COLLINS–The Collins R-390A has been a mainstay of hamfests for years. This is a large, heavy general coverage receiver with one kHz dial readout using a unique “odometer” display. The units are rugged and very good performers with excellent selectivity due to mechanical filters. Several NASWA members still use these as their primary receivers. Other Collins units to look for are the 51J series and the 51S-1. The 51J came in four different models with suffixes 1 through 4, and was built during the 1950’s. The 51J-4 is the preferred model, since it uses mechanical filters for improved selectivity. The 51J-3 model is probably the most common, in its military designation of R-388. There was also a military version of the 51J-4, the R-388A. The 51S-1 was a premium “laboratory grade” receiver that was built during the ‘60’s and commands a premium price due to its scarcity.

All of the above receivers are general coverage tube units, with a frequency range of 0.5 to 30 MHz. Collins also made amateur receivers, the 75A and 75S series. The 75S-3C has provisions for adding additional crystals to provide coverage of frequencies outside the ham bands, but each crystal only adds 200 kHz of coverage, so reconfiguring it for SWL use can get expensive.

DRAKE–R. L. Drake receivers show up quite commonly at hamfests, since they were quite popular in their day due to their good performance at a reasonable price. The company built both ham-band only models as well as SWL-specific radios. The first SWL receiver they made was the SW-4, which was quickly updated to the SW-4A. This was a hybrid (tubes and transistors) double conversion receiver with analog readout to one kHz. Frequency coverage was in 500 kHz segments, covering LW, MW and SWBC from 49 to 11 meters. The radio has no BFO, so it only receives AM mode signals. The SPR-4 was a later model which was all solid-state and supported CW/SSB reception and had three IF bandwidths, rather than the single value of the SW-4A. It had essentially the same frequency coverage as the SW-4A, but had room for an additional 14 crystals to expand the radio’s coverage. This was a very popular SWL receiver in its day and is still used by many listeners. The SSR-1 receiver was a Wadley loop receiver that was built for Drake in Japan and does not have the reputation for performance that is enjoyed by its U.S. built siblings. The above radios are usually seen in the $100 to $250 range, with the SPR-4 being at the higher end, especially if equipped with additional crystals and other accessories, such as a crystal calibrator or noise blanker.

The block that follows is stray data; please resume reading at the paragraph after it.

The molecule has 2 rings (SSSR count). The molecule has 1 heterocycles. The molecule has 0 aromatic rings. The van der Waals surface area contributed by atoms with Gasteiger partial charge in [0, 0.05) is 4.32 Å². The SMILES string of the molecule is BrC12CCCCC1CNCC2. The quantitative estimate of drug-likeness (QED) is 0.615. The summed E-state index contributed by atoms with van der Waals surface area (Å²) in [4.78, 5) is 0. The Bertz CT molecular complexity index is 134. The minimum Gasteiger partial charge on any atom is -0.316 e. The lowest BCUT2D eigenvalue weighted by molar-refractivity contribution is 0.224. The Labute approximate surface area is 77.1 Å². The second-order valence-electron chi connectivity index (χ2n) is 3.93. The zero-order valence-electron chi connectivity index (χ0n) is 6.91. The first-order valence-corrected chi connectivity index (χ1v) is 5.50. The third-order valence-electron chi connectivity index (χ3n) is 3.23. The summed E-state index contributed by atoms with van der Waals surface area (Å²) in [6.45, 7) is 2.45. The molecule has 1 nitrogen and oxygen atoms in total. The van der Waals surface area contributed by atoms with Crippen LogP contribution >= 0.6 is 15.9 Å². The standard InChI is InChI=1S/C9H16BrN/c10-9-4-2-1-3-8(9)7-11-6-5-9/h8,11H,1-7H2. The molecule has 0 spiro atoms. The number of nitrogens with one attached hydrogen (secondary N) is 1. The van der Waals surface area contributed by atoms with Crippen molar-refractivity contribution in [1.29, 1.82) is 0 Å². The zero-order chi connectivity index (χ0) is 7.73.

The premium Drake SWL receiver (until the advent of the R8 and R8A) was the R-7/R-7A, which was manufactured in the late ‘70’s and early 80’s. This set featured full general coverage, digital readout and excellent overall performance. The R-7 is still used by many as a standard to evaluate more modern receivers. It featured excellent selectivity due to its crystal filters and passband tuning. Expect to pay a lot, if you can find one. One interesting variant to look for is the R-4245, which was a professional grade R-7, with full frequency synthesis (the R-7 used an analog VFO). These are very rare.

The Drake hamband receivers are also worth looking for, since they can be expanded to SW coverage with additional crystals (each crystal adds 500 kHz of extra coverage). The models which are most desirable are the 2-B (look for one with the external 2BQ speaker/Q-multiplier), the R-4B and the R-4C. In its day the R-4B was preferred by SWL’s, since the narrower IF bandwidths and passband tuner were usable in AM mode. The R-4C used higher quality crystal IF filters, but passband tuning was only available in CW\SSB mode. All of these models offered direct analog frequency readout to one kHz. The nice thing about Drake receivers is that support is still available from Drake.

GALAXY–Galaxy primarily made ham transceivers, but their one receiver, the solid-state R530 may show up from time to time. It was full general coverage and used a novel frequency synthesis approach to provide one kHz dial readout. The main disadvantage to using the set for SWL’ing is that the only bandwidth that was standard was 2.1 kHz, which is a bit narrow for broadcast listening. There was an optional 6.0 kHz filter for AM mode.

GRUNDIG–I have not seen many Grundig portable receivers at hamfests, but their larger Satellit models are worth keeping an eye out for, since they offer superb sound quality for program listening.